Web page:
• The original design of the KlischographKlischograph (1951): Hell first tested this device that scanned originals and converted them electronically into an engraved printing block. The Klischograph, which was released commercially to the newspaper industry in 1954, dramatically reduced the production time required to make halftone plates by combining three stages of production—film processing, screening and etching—into one operation.
  • DigiSet Model T50 and the type character conceptDigiset (1956): In the early 1950s, Hell developed a technology called Digiset. Different from the technology of other phototypesetting equipment of the era—where complete characters are projected onto photographic material from a negative—the Digiset built each characters from digital elements and projected them onto a CRT and then this image was projected onto photosensitive material. With this system, Rudolf Hell invented the first “bitmap” fonts that would become standard technology in desktop publishing three decades later. The system was launched commercially in 1965.
  • The original design of the flatbed ColorgraphColorgraph (1956): By the late 1950s technology firms were locked in an international race to invent an electronic scanning system that could produce process color separations. Rudolf Hell was well positioned to compete. He put significant resources into the development of a flatbed scanning system that could convert an original photographic transparency or print into fully color corrected separations all in one step. Hell launched the Colorgraph system commercially in 1958.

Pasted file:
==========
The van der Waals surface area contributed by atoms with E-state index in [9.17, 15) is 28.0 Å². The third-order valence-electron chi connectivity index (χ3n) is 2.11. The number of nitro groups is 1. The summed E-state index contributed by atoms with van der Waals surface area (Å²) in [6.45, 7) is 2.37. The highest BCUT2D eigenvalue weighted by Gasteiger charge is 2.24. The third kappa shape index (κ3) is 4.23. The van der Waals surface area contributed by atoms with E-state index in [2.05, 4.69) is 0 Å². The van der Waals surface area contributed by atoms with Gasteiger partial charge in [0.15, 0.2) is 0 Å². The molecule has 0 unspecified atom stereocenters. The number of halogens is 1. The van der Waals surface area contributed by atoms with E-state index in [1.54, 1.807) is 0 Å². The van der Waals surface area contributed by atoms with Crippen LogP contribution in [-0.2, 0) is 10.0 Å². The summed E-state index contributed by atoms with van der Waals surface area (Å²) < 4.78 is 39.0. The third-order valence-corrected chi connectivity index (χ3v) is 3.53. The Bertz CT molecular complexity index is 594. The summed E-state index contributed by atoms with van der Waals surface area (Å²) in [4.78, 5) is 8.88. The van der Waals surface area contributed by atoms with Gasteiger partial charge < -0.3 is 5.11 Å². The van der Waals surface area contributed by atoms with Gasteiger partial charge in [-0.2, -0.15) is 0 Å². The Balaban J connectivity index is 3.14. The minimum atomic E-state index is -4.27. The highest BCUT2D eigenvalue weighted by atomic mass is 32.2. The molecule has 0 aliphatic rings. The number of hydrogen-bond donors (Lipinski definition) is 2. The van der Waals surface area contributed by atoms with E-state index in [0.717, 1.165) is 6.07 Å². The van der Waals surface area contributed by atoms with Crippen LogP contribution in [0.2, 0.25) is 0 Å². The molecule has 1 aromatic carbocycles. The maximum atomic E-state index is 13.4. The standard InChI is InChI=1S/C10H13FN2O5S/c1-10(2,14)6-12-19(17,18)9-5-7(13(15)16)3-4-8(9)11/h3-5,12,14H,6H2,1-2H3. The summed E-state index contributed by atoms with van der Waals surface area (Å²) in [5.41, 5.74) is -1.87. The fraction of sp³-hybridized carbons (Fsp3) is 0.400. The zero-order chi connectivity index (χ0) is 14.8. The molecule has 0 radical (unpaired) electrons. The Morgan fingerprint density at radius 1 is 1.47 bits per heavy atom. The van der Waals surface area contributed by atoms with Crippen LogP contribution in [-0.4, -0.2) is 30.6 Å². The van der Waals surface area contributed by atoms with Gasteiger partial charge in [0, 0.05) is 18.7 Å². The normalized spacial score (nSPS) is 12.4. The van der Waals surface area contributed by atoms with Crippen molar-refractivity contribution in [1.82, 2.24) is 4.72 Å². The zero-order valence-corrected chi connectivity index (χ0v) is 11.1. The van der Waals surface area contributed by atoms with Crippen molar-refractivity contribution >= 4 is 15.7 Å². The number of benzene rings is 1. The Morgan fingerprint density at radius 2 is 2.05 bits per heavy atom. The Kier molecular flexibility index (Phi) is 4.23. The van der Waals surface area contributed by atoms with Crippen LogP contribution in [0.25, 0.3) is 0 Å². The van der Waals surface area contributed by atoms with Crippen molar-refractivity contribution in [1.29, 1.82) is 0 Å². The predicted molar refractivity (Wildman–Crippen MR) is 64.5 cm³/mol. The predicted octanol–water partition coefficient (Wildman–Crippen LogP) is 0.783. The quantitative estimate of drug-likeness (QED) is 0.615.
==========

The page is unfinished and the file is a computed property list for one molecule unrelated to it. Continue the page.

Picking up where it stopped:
• The original design of the Helio-KlischographHelio-Klischograph (1961): In October 1959, Hell was approached by a representative of a major German publishing company and asked to devise an electronic system for automated engraving of gravure cylinders. By 1960, Hell had developed a prototype system on a lathe that employed the Klischograph engraving head. Hell’s solution—that enabled mass production of gravure cylinders for illustration, decorative and packaging printing—was debuted at DRUPA in 1962. The Helio-Klischograph system replaced approximately ten separate manual steps in gravure cylinder preparation and is still in use today.
  • The original design of the ChromagraphChromagraph (1963): Throughout the 1960s, Hell perfected the successful scanning and cylinder technologies of the Klischograph and Colorgraph. Striving for the most advanced drum scanning technology of the era, Hell was in a rivalry with John Crosfield of London for the first system to market. By 1967, Rudolf Hell had filed a patent application for his daylight drum scanning technology and the Chromograph DC300 system was brought to market in 1970. Hell drum scanning technology became the standard for high quality color reproduction in the printing industry for the next three decades and some of these systems remain in use to this day.